How the Yuan Could Win Reserve Currency Status Even if the U.S. Objects – Real Time Economics

Zhou Xiaochuan, governor of the People’s Bank of China.
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Will the U.S. back China’s latest bid to make the yuan a global currency? It may not really matter.

Washington’s veto-power at the International Monetary Fund may not apply when the executive board decides later this year whether to include the yuan in the elite basket of currencies that comprise the IMF’s emergency lending reserves.

China’s bid to get its currency included in the IMF’s Strategic Drawing Rights, or SDR, has recently gained support from key U.S. allies as Beijing increasingly flexes its muscle in the global economy.

The inclusion of the yuan in the SDR doesn’t mean the yuan will rival the dollar anytime soon. But it could accelerate the liberalization of China’s long-closed financial markets and boost demand for the yuan by the world’s central banks. It would also be a key step in projecting China’s growing economic power in the international economy.

IMF officials already appear to be backing the move. Managing Director Christine Lagarde said in Beijing earlier this month it’s more a matter of when than if the yuan should be included. And at the fund’s spring meetings, she said the IMF needs to “better integrate fast growing emerging markets,” including as it reviews the SDR currency basket.

There are two major principles the IMF follows to determine whether a currency should be included in the SDR: Is it stable and is it used in international transactions? If the fund wants to change those principles, then a supermajority representing 85% of the fund’s 188 member countries must back the changes. Because the U.S., as the largest shareholder, holds roughly 17% of the fund’s total voting shares, it can block such changes.

But if a currency is deemed to meet those principles, then only a 70% majority is required to approve it in the SDR, according to the fund’s articles.

By most economists’ accounts, China has largely met one key determinant for fund staff in weighing whether a currency meets those principles: the importance of the country in world trade. J.P. Morgan economist Haibin Zhu says China accounted for 12.4% of world exports last year, far surpassing the U.S.’s 8.6% share.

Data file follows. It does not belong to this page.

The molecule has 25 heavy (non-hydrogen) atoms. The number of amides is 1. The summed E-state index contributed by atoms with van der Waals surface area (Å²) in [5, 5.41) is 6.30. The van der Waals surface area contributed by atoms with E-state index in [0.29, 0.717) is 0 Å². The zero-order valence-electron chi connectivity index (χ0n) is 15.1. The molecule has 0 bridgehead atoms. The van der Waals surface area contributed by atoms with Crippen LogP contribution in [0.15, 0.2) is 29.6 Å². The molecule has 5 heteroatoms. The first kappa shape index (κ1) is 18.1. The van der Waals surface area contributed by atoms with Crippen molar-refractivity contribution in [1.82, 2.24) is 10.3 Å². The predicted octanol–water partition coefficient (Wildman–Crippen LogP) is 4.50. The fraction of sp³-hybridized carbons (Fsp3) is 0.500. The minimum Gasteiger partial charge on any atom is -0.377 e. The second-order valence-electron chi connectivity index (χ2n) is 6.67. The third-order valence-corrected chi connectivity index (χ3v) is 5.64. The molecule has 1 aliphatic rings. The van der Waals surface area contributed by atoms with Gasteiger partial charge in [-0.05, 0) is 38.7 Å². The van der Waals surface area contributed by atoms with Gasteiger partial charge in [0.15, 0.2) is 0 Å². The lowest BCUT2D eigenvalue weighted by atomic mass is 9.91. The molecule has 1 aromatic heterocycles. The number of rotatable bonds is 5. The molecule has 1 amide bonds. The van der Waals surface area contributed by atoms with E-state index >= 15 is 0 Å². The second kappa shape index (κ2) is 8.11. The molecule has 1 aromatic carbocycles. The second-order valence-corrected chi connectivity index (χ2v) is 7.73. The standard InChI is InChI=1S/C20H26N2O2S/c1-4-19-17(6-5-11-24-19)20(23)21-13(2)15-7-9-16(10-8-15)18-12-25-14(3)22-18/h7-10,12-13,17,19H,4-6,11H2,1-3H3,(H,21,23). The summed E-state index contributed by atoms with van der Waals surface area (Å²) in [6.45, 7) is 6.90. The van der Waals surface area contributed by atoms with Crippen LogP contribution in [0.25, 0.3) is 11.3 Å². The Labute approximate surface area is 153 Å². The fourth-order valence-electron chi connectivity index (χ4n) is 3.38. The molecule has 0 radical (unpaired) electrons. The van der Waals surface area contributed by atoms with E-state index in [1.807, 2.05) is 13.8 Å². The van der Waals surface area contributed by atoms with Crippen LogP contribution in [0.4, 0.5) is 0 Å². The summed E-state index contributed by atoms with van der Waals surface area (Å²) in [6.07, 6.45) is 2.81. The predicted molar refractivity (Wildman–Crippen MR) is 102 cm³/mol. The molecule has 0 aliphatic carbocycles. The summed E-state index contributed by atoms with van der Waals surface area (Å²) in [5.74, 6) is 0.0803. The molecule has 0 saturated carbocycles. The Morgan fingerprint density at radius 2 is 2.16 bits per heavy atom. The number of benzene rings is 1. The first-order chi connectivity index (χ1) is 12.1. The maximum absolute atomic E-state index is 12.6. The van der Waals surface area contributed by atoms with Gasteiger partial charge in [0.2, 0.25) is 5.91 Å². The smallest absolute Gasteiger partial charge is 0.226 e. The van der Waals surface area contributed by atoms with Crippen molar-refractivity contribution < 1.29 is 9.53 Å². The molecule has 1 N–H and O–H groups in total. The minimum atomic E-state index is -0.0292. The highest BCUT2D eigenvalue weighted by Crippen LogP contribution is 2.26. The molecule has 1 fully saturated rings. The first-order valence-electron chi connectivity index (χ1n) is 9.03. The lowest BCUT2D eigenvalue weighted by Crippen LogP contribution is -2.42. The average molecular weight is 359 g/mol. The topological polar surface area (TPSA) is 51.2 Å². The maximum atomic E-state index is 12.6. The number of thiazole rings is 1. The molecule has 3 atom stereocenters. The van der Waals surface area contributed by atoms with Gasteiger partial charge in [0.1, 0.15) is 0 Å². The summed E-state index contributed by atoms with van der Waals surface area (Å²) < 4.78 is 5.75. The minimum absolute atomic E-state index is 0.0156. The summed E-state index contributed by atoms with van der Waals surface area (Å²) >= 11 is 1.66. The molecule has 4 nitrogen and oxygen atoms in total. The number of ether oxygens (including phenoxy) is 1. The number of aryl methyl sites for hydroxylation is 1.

The extent to which China has met the second criterion–how freely the yuan is used in international markets—is less clear.

China’s been buffing up its “freely-usable” credentials. It has substantially ramped up the amount of trade paid for in yuan. And it is has slowly opened up its borders to international investment. Or in economic terms, Beijing has gradually liberalized its capital account.

Full capital-account convertibility would mean that the yuan could be freely exchanged for foreign currencies without any constraints. But China still maintains controls on capital and its exchange rate, raising questions about whether the yuan is truly “freely usable.”

U.S. Treasury Secretary Jacob Lew said that despite Beijing’s efforts, the government still has more work to do to internationalize the yuan: “Further liberalization and reform are needed for the (yuan) to meet this standard,” he said in March.

But Zhou Xiaochuan, governor of the People’s Bank of China, argues that only a “certain degree of capital account convertability” is needed to meet the “freely usable” criteria. He said Beijing has largely met most of the IMF’s benchmarks.

Mr. Zhou told the IMF’s policy committee at the spring meetings that most of China’s capital transactions are fully or partly convertible.  “Therefore, China is not far from achieving its goal of RMB capital account convertibility,” he said. Beijing plans to this year target those remaining issues, such as allowing issuance of shares and other financial instruments by international investors, he said.

In the meanwhile, a working paper published in February by the Bank for International Settlements argues that the significant gap between the value of the yuan inside China and the currency traded in offshore markets  “to a large extent reflects restrictions on onshore foreign exchange trading and barriers to cross-border (yuan) movements.”

J.P. Morgan’s Mr. Zhu also questions the extent to which China has met the four indicators proposed by the IMF in 2011.

But the central bank chief is also trying to change the IMF’s conventional view that there should be few, if any, cross-border controls on capital.

“The capital account convertibility China is seeking to achieve is not based on the traditional concept of being fully or freely convertible,” Mr. Zhou said. “Instead, drawing lessons from the global financial crisis, China will adopt a concept of managed convertibility.”

Over the past several years, the IMF reversed its wholehearted opposition to capital controls. In the wake of the 2008 global financial crisis, the U.S. Federal Reserve started pumping trillions of dollars into the economy. That fueled massive flows of capital in emerging markets as investors sought higher yields amid a low interest-rate era. As their economies started over-heating from the surge in capital flows, the IMF acknowledged that restraints on cross-border investments could prove healthy tools to prevent financial turmoil.

Inclusion of the yuan in the SDR could further institutionalize that more benevolent view of capital controls.

And Mr. Zhu notes that the IMF incorporated Japan’s yen into the SDR basket in 1973 even though the country didn’t liberalize its international capital flows until 1980.

 


 


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29 April 2015 | 12:00 am – Source: blogs.wsj.com

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